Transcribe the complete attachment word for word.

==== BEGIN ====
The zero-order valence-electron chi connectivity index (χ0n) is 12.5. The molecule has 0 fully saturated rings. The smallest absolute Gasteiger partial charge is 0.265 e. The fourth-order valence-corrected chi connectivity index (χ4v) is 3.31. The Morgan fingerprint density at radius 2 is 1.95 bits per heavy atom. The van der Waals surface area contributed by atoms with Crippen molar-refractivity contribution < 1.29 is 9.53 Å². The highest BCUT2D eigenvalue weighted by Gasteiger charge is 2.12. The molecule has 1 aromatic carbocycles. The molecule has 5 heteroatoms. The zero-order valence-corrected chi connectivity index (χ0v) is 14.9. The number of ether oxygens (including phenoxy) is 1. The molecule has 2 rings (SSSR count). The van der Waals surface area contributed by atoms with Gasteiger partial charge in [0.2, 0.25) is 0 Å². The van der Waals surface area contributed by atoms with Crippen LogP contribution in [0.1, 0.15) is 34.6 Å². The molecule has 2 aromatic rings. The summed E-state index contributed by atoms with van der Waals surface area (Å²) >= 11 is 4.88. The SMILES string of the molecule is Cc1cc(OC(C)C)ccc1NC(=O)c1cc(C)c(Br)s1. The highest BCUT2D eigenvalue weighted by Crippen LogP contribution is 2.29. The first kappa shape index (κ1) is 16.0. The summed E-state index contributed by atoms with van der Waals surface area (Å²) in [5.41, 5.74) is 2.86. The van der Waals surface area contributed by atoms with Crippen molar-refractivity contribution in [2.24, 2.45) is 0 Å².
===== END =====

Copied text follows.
The zero-order valence-electron chi connectivity index (χ0n) is 12.5. The molecule has 0 fully saturated rings. The smallest absolute Gasteiger partial charge is 0.265 e. The fourth-order valence-corrected chi connectivity index (χ4v) is 3.31. The Morgan fingerprint density at radius 2 is 1.95 bits per heavy atom. The van der Waals surface area contributed by atoms with Crippen molar-refractivity contribution < 1.29 is 9.53 Å². The highest BCUT2D eigenvalue weighted by Gasteiger charge is 2.12. The molecule has 1 aromatic carbocycles. The molecule has 5 heteroatoms. The zero-order valence-corrected chi connectivity index (χ0v) is 14.9. The number of ether oxygens (including phenoxy) is 1. The molecule has 2 rings (SSSR count). The van der Waals surface area contributed by atoms with Gasteiger partial charge in [0.2, 0.25) is 0 Å². The van der Waals surface area contributed by atoms with Crippen LogP contribution in [0.1, 0.15) is 34.6 Å². The molecule has 2 aromatic rings. The summed E-state index contributed by atoms with van der Waals surface area (Å²) >= 11 is 4.88. The SMILES string of the molecule is Cc1cc(OC(C)C)ccc1NC(=O)c1cc(C)c(Br)s1. The highest BCUT2D eigenvalue weighted by Crippen LogP contribution is 2.29. The first kappa shape index (κ1) is 16.0. The summed E-state index contributed by atoms with van der Waals surface area (Å²) in [5.41, 5.74) is 2.86. The van der Waals surface area contributed by atoms with Crippen molar-refractivity contribution in [2.24, 2.45) is 0 Å².